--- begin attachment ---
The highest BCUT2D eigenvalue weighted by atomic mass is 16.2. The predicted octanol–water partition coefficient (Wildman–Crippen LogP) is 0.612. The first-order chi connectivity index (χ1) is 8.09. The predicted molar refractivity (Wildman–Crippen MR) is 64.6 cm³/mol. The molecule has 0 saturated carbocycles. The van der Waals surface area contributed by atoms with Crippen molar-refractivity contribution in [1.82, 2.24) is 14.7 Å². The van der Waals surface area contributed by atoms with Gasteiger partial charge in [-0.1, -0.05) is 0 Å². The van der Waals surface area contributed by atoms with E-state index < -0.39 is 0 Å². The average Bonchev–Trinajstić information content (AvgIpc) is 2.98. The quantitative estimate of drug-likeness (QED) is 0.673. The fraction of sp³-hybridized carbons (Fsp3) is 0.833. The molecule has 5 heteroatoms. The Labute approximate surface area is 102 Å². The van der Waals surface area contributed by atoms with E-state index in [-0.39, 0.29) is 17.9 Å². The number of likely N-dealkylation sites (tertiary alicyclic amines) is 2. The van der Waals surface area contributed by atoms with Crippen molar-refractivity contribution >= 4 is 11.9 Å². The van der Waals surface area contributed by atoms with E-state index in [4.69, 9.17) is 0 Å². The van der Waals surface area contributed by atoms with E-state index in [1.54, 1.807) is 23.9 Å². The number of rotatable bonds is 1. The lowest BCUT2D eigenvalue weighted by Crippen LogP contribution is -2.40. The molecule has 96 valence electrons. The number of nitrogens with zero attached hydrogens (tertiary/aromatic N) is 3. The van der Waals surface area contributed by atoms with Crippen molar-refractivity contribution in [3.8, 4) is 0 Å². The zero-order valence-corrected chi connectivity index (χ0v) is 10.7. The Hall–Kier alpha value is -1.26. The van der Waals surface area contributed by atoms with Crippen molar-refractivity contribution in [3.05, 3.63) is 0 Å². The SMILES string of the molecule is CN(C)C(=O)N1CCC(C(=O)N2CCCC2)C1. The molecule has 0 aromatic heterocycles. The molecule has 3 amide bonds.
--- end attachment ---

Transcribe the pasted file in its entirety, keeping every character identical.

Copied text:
The highest BCUT2D eigenvalue weighted by atomic mass is 16.2. The predicted octanol–water partition coefficient (Wildman–Crippen LogP) is 0.612. The first-order chi connectivity index (χ1) is 8.09. The predicted molar refractivity (Wildman–Crippen MR) is 64.6 cm³/mol. The molecule has 0 saturated carbocycles. The van der Waals surface area contributed by atoms with Crippen molar-refractivity contribution in [1.82, 2.24) is 14.7 Å². The van der Waals surface area contributed by atoms with Gasteiger partial charge in [-0.1, -0.05) is 0 Å². The van der Waals surface area contributed by atoms with E-state index < -0.39 is 0 Å². The average Bonchev–Trinajstić information content (AvgIpc) is 2.98. The quantitative estimate of drug-likeness (QED) is 0.673. The fraction of sp³-hybridized carbons (Fsp3) is 0.833. The molecule has 5 heteroatoms. The Labute approximate surface area is 102 Å². The van der Waals surface area contributed by atoms with E-state index in [-0.39, 0.29) is 17.9 Å². The number of likely N-dealkylation sites (tertiary alicyclic amines) is 2. The van der Waals surface area contributed by atoms with Crippen molar-refractivity contribution >= 4 is 11.9 Å². The van der Waals surface area contributed by atoms with E-state index in [4.69, 9.17) is 0 Å². The van der Waals surface area contributed by atoms with E-state index in [1.54, 1.807) is 23.9 Å². The number of rotatable bonds is 1. The lowest BCUT2D eigenvalue weighted by Crippen LogP contribution is -2.40. The molecule has 96 valence electrons. The number of nitrogens with zero attached hydrogens (tertiary/aromatic N) is 3. The van der Waals surface area contributed by atoms with Crippen molar-refractivity contribution in [3.8, 4) is 0 Å². The zero-order valence-corrected chi connectivity index (χ0v) is 10.7. The Hall–Kier alpha value is -1.26. The van der Waals surface area contributed by atoms with Crippen molar-refractivity contribution in [3.05, 3.63) is 0 Å². The SMILES string of the molecule is CN(C)C(=O)N1CCC(C(=O)N2CCCC2)C1. The molecule has 0 aromatic heterocycles. The molecule has 3 amide bonds.